With the sunny season coming to an end, it's time to fill your pantry shelves and freezer with food to last you through to the next growing season.
It's a matter of dollars and sense for the frugal family because fruit and vegetables are cheapest when they're abundant and serious savers will make the most of the opportunity.
Those gardening off the smell of an oily rag will have barrowloads of fresh fruit and vegetables. But even those who have yet to discover the joys of an oily rag garden should be making the most of the season's harvest by buying cheap or, better still, receiving free fruit and vegetables from neighbours, friends and relatives.
Here are some different ways to preserve your abundance.
Freezing is the most common way of preserving food, so common that many people don't really see it as a form of preserving. A decent sized freezer is an essential for those feasting off the smell of an oily rag. If vegetables are to be frozen, most need blanching in boiling water to retain maximum flavour and colour.
Drying food is perhaps the easiest and most natural method of preserving food. The process of drying foods involves removing moisture. This can be done naturally (in the sun), or in an oven or dehydrator.
To sun-dry foods you have to have very dependable weather; desert-like conditions are ideal -- hot days with low humidity.
If the conditions are right then your produce should dry within two to three days. Fruit is the best food to sun-dry. All that is needed is a tray (preferably lined with cheesecloth or curtain net) but almost anything clean and flat can be used. A covering of curtain net is advisable to keep away pesky flies and so is a rooftop or somewhere high enough to allow food to dry away from predators (hungry youngsters!). If your weather is unpredictable or time is a factor, then using an oven or borrowing a food dehydrator are probably the best options!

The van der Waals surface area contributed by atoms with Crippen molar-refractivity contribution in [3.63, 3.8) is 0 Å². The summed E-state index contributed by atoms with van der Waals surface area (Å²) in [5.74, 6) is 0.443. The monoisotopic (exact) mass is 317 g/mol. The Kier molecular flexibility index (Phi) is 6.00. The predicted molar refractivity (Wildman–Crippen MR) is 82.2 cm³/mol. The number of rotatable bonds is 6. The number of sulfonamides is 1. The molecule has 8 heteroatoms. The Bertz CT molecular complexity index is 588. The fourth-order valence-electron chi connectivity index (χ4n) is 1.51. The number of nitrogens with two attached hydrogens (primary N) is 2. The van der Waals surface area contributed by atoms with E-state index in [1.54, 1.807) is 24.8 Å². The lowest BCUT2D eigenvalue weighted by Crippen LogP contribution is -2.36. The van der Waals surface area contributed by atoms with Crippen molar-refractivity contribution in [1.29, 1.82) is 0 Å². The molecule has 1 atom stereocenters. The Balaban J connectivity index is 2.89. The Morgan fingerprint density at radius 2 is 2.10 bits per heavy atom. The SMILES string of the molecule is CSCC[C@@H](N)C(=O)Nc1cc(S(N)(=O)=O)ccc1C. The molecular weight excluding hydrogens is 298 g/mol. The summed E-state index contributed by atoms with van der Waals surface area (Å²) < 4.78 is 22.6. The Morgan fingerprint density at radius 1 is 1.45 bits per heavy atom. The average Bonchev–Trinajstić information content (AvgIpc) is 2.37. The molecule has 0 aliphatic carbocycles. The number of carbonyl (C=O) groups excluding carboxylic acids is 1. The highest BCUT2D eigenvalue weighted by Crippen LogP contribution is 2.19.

Figs are abundant at present. They don't last long fresh but dry well and are great for school lunches or as snack treats.
Preserving food by smoking is like drying, in that moisture is removed and the greater the weight loss, the better the keeping qualities. The smoke deposits and the salt used in curing also halt the growth of bacteria.
Bottling is all about killing off ripening enzymes that exist in all fruit and vegetables -- and avoiding any air contact by placing it in a brine, vinegar or syrup solution. By preventing the enzymes from reacting, any further ripening is prevented -- hence preserving.
At this time of the year it is also a good idea for those with an open fire or woodburner in their homes to start thinking about firewood. If there is not a ready source of wood on the property, firebricks may be an option. We like the idea of firebricks because they make use of what others throw out.
G.B. from Kerikeri has this simple tip. "I have found that cutting the corners off the bottom of an empty 1-litre milk carton and packing in wet newspaper makes wonderful compressed fire bricks. As the carton fills I make holes in the sides to allow the water to escape. These paper bricks last about two hours in a low-combustion fire and about an hour in an open fire. An entire Weekend Herald will almost fit into one container."
And finally a cleaning question. Jim O from Torbay in Auckland asks, "I know it's an old problem but I'm desperate to find a 'cure-all' for cleaning shower glass. I've tried commercial cleaners, even straight meths and sugar soap. But none have got the ingrained soap/water marks off. Has anyone else had this problem?"
Send your suggestions and join the Oily Rag mailing list at www.oilyrag.co.nz -- or write to Living Off the Smell of an Oily Rag, PO Box 984, Whangarei.
* Frank and Muriel Newman are the authors of Living Off the Smell of an Oily Rag in NZ.